The book exemplifies the ease with which students can complete the writing process by publishing their work to a wide audience with tools available in a classroom. Hopefully the book will illustrate to its readers the versatility and creativity that PowerPoint can bring to the self-, or on-demand, publishing process. For the teacher who wants to publish electronically the book is an equally invaluable resource to enable students to produce a quality final product. Formatting pages through PowerPoint and creating pdfs work equally well for that application.

Teachers inexperienced with publishing and limited resources do not have to eliminate student publishing options. Publishing with PowerPoint and the use of economical self-publishing can bring this opportunity to any classroom.

Podcast: Reflections on Teaching Strategies That Work

I had a great time recording a podcast with Mark Hofer and David Carpenter for their series Ed Tech Co-Op. Go to show 26: Peter Pappas (Dec 9, 2012) via Web | iTunes 

If the art teacher taught art, the way I taught history, his students would be sitting there watching him paint.

Mark led off by asking me to reflect back on my some of the driving themes in my career. I confessed that as a novice teacher, I mimicked my experience as a high school student and taught primarily via lecture mixed with an occasional “guess what the teacher is thinking” whole-group discussion.

But I recalled an “aha” moment after repeated visits to the art class in the classroom next door. I realized that if the art teacher taught art, the way I taught history, his students would be sitting there watching him paint. I remember that got me thinking …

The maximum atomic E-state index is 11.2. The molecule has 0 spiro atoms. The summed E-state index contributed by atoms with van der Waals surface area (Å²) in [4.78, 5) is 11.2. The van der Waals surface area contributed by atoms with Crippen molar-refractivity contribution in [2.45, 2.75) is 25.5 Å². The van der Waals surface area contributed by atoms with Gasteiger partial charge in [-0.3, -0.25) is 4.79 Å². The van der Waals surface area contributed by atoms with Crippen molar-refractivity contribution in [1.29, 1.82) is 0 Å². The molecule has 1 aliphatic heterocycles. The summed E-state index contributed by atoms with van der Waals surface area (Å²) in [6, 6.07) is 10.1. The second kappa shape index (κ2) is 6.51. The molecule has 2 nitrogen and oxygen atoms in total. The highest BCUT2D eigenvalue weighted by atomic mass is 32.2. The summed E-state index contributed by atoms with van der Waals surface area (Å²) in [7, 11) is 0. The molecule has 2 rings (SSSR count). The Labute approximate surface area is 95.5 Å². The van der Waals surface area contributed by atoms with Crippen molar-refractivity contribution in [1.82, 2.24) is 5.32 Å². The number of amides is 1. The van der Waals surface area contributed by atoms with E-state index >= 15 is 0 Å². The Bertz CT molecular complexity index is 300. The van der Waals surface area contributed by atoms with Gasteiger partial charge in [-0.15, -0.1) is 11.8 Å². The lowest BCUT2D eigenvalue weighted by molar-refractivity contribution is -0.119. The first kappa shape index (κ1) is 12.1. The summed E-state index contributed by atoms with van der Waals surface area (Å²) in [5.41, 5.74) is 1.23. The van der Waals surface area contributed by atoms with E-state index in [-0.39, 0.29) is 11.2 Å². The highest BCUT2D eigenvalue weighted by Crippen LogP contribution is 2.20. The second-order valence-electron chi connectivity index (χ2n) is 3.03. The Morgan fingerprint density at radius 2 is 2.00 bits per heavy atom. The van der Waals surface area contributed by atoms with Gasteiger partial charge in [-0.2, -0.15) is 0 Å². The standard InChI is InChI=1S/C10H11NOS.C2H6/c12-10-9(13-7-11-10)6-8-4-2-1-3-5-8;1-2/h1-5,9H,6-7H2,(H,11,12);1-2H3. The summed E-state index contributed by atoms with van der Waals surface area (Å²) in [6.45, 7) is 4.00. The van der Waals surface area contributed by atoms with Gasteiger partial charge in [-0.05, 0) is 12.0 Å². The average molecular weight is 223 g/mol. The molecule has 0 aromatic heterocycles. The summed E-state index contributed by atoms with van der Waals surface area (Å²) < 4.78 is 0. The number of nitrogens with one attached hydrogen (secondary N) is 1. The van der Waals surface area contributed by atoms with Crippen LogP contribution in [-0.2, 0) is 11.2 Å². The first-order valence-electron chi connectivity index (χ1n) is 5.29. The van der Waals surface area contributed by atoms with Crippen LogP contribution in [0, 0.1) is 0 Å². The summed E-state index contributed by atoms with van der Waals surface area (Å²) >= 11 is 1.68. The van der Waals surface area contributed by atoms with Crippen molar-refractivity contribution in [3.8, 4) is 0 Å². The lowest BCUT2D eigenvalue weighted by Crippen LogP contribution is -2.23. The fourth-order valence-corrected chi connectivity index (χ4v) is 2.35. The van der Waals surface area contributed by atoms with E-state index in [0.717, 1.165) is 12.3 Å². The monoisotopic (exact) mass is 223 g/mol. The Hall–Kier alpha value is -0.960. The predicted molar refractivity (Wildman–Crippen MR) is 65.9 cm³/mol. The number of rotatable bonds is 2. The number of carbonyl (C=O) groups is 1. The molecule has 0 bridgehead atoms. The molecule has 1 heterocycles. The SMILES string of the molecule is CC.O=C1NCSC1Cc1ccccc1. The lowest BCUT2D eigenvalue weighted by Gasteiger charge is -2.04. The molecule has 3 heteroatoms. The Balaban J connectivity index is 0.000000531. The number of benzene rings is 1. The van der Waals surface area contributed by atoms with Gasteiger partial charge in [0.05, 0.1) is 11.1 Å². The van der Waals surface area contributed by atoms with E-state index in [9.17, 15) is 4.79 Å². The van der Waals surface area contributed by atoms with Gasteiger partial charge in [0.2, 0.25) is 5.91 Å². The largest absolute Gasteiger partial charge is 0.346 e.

Our podcast continued with a lively discussion about what works in the classroom. Below are a few of the prompts they tossed at me. No ed theory or brain research in my responses. Just my candid and unrehearsed thoughts ranging from “why teaching should be the opposite of magic” to “how schools are not teaching good digital hygiene.”

  • Can you talk a bit about how you shift responsibility for the learning to the students. 
  • How did you support a constructivist model is information-laden, high stakes courses like AP / IB?
  • Did you get much push-back from your students and how did you deal with it? How do you deal with parents and administrators?
  • What do you say when teachers tell you “I’ve got so much to cover, I don’t have time for more student-based approach?”
  • Tell us more about your post “Why Johnny Can’t Search?” and how librarians and instructional technologists can partner to improve student information skills.
  • How is the analytic process different in different subjects – say science vs history?

See these posts for more on subjects raised in the podcast:

Stay tuned to Ed Tech Co-Op – a collaborative effort between the College of William & Mary, Alexandria Country Day School, and other educators interested in technology integration in K-12 classrooms.

Image credit flickr/ visual.dichotomy